Tuesday 19th - Overnight the weather changed, with heavy rain and wind, and when I woke up we had no electricity. 

Sunday 24th - Went with our friends Wendy and Lido to the Castaway Sculpture exhibition in Rockingham (38km/23mi south). For lunch we bought fish and chips and sat down in front of the beach eating it. 

Castaways is an annual outdoor exhibition at the Rockingham foreshore, showcasing artworks created from repurposed materials. It started as a community project to raise awareness around discarded items washing up on local beaches. It now provides an opportunity for emerging and professional Western Australian artists, schools and local businesses to be a part of the regionally-recognised arts program that continues to promote sustainability values.

The no-vaxers had a little tent by the beach but not many adepts... and it's been years since I saw a Citroen CV, look at that number plate - Deux CV.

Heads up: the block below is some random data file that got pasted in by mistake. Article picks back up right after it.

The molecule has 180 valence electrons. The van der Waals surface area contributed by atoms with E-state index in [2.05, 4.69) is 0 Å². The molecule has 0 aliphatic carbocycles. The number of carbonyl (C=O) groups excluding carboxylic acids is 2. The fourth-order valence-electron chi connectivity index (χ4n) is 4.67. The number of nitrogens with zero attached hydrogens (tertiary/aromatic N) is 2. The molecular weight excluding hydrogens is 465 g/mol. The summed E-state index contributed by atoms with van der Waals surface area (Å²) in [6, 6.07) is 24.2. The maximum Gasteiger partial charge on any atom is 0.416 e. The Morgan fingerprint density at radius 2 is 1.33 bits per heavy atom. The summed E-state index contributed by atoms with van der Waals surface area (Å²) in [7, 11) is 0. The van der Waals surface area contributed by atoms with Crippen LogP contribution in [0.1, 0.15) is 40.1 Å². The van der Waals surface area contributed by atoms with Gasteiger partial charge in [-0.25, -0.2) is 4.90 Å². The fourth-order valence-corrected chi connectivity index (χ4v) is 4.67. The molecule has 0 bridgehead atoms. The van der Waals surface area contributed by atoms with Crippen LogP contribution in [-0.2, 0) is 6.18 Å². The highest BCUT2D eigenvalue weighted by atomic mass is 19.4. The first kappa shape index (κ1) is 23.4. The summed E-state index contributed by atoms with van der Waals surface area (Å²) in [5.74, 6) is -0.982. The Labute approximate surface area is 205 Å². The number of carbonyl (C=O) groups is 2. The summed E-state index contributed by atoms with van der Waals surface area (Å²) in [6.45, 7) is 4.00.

Some were simple, others more complex and imaginative like the "Banjaxed" by Peter James, but my favourite was The Sad Pair, by Tuinna Blackie, a New Zealand born artist, made with copper and aluminium.

The sad pair - just look at the curly hair, the slingshot in her pocket, the spider on the lamp post.


Next we drove on to Mandurah (32km/20mi) further south to attend the Caravan and Camping Show.


Friday 29th -
 joined Grace (from Perth Daily photo) for coffee and a chat at the inauguration of the newly renovated Karryinup shopping centre, (32km/20mi north), now the largest shopping in Perth. From the full underground parking I thought half of Perth had the same idea we had, but because it's a huge place it didn't look as full inside.